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Bermuda treated like a stepchild, says Bean

Bermuda has been treated “like a stepchild” with the appointment of Gitanjali Gutiérrez as the Island's first information commissioner, over the preferred candidates chosen by the Bermuda Government in consultation with the Opposition.

Marc Bean, leader of the Progressive Labour Party, declined yesterday to name the favoured candidate who had been passed over, but said that Governor George Fergusson has “conducted his own interview and made his own decision, which was not the first choice of the selection panel”.

Mr Bean said: “The other two are Bermudian; Ms Gutiérrez is the spouse of a Bermudian.”

Ms Gutiérrez, previously a senior lawyer at the Centre for Constitutional Rights in the United States, was originally second in line for the $180,000-a-year independent position, created under the Public Access to Information Act 2010 (PATI), which comes into effect on April 1.

The appointment, announced last Friday, was subject to the final decision of Mr Fergusson, who selected her.

As a matter of privilege during that day's sitting of the House of Assembly, Mr Bean asked Premier Michael Dunkley for additional information about the appointment, which he described as “contrary” to the recommendation that he had vouched for and signed off on after consultation.

Mr Dunkley replied as background that “a couple of weeks ago, the selection panel met and made recommendations”.

Protocol is to consult with the Opposition leader first and then submit the recommendations for the Governor's approval, Mr Dunkley said — similar to the appointment of the ombudsman.

“There were three candidates listed in order of preference, as recommended by the selection panel,” Mr Dunkley said.

The Governor subsequently announced an appointment, which was “not the top preference”.

The announcement prompted Walton Brown, the Shadow Minister for External Affairs and Immigration, to accuse Mr Fergusson of acting against Bermuda's interests.

Mr Brown observed during the Reply to the Budget that Bermuda faces hostility from powerful overseas jurisdictions bent on branding the Island as a tax haven to be “shut down”.

Mr Brown said: “As a British Overseas Territory, the British Government has a constitutional responsibility to look after our best interests, but the UK is not our friend.

“The Governor, we have seen — his decision was announced today — acting in interests contrary to Bermuda. Not just once, but three times. Let's not forget that this House passed a motion to create a commission of inquiry; the Governor said no.”

Randy Horton, Speaker of the House, intervened to warn Mr Brown to rein it in, as open criticism of the Governor is not permitted in the House.

Mr Brown then put forward a motion that the standing orders prohibiting him from continuing be suspended, “to allow for a proper debate that relates to our ability to talk about the Governor as is common practice in Parliament, as a motion before the House”.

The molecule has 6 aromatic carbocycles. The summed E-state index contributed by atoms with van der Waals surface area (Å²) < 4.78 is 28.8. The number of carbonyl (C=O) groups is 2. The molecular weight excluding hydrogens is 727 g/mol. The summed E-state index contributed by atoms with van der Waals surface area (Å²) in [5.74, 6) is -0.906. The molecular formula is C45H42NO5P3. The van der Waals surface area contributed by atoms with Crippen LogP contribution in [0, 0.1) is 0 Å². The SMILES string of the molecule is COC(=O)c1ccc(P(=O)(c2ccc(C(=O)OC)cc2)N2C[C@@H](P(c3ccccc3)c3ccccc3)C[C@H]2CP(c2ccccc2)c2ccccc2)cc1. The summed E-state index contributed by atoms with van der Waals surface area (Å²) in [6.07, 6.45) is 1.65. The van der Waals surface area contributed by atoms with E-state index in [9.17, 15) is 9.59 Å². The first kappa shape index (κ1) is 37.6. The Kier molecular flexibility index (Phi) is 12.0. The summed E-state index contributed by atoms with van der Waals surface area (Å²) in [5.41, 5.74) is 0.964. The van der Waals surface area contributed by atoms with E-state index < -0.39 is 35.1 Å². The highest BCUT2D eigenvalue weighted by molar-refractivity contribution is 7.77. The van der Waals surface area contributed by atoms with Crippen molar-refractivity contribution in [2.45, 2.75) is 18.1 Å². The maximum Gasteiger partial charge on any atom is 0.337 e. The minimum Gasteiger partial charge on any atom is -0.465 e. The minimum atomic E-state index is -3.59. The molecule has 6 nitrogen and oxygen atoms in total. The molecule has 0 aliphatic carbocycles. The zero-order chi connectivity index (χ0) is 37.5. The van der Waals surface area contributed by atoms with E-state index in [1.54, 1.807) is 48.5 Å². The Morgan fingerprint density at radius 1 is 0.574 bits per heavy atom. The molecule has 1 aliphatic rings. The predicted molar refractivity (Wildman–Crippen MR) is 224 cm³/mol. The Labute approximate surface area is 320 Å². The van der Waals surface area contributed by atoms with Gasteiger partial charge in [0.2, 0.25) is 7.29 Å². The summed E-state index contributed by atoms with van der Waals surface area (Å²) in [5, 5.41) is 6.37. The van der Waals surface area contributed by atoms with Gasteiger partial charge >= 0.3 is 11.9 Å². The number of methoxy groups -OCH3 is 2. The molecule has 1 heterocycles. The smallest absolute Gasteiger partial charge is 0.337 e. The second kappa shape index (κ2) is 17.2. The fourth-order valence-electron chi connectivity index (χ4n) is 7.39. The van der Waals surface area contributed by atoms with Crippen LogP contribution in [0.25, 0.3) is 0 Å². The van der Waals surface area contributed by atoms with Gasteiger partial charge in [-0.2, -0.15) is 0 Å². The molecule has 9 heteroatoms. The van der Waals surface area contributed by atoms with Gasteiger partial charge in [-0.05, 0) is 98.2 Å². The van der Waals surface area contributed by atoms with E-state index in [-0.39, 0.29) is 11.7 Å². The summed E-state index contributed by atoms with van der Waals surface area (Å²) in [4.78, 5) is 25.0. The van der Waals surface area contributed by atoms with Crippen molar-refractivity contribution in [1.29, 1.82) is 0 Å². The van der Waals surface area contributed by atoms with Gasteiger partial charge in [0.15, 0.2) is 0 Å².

However, Mr Horton instructed him to move on with his remarks. Mr Brown protested that he had put forward a motion.

“So we have procedures that don't always get adhered to,” he said. “I will make note that the motion was not allowed to be discussed.”

Mr Brown added: “We come here and act as if we have the power to do all kinds of things, and the British Government — I won't say Governor — can say ‘No, we're not going to do it'.”

The Opposition leader told the House that “we fool ourselves into believing we are a democracy”.

He confirmed that it had been the information commissioner's appointment that prompted him to call for a suspension of the standing order.

Asked about the matter, Mr Dunkley directed questions to public affairs officer Nea Talbot, who in turn referred this newspaper to Government House.

Mr Fergusson is off the Island, but Deputy Governor Ginny Ferson said: “The Governor was presented with a shortlist of several excellent recommended candidates which had been agreed by the Premier and Leader of the Opposition. The Governor has been pleased to appoint one of the persons on that list — Ms Gutiérrez — who is exceptionally well qualified, with a wide range of very relevant experience in the field of freedom of information matters. It would not be appropriate to go into the relative merits of the candidates in public.”

Ms Gutiérrez's appointment came into effect yesterday.

At the close of last Friday's sitting of the House, Mr Bean told Members of Parliament that it marked the “second, third, maybe fourth time” that a recommendation had been overturned by “another place, up on the hill, by the UK representative”.

Telling Mr Dunkley that the Opposition would walk “side by side” if the Government took the lead, Mr Bean added: “As far as we are concerned, especially with the external threats we face and the obvious stepchild relationship that we have with the UK, that it is time for us to seriously consider taking that extra step.”

He suggested the appointment of Sir John Swan or “a knight or dame of the British Empire who is Bermudian” to deliver the Throne Speech in November — a person with “the requisite sensitivity to the people on this country”.

Unhappy: PLP leader Marc Bean

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Published March 03, 2015 at 8:00 am (Updated March 03, 2015 at 12:31 am)

Bermuda treated like a stepchild, says Bean

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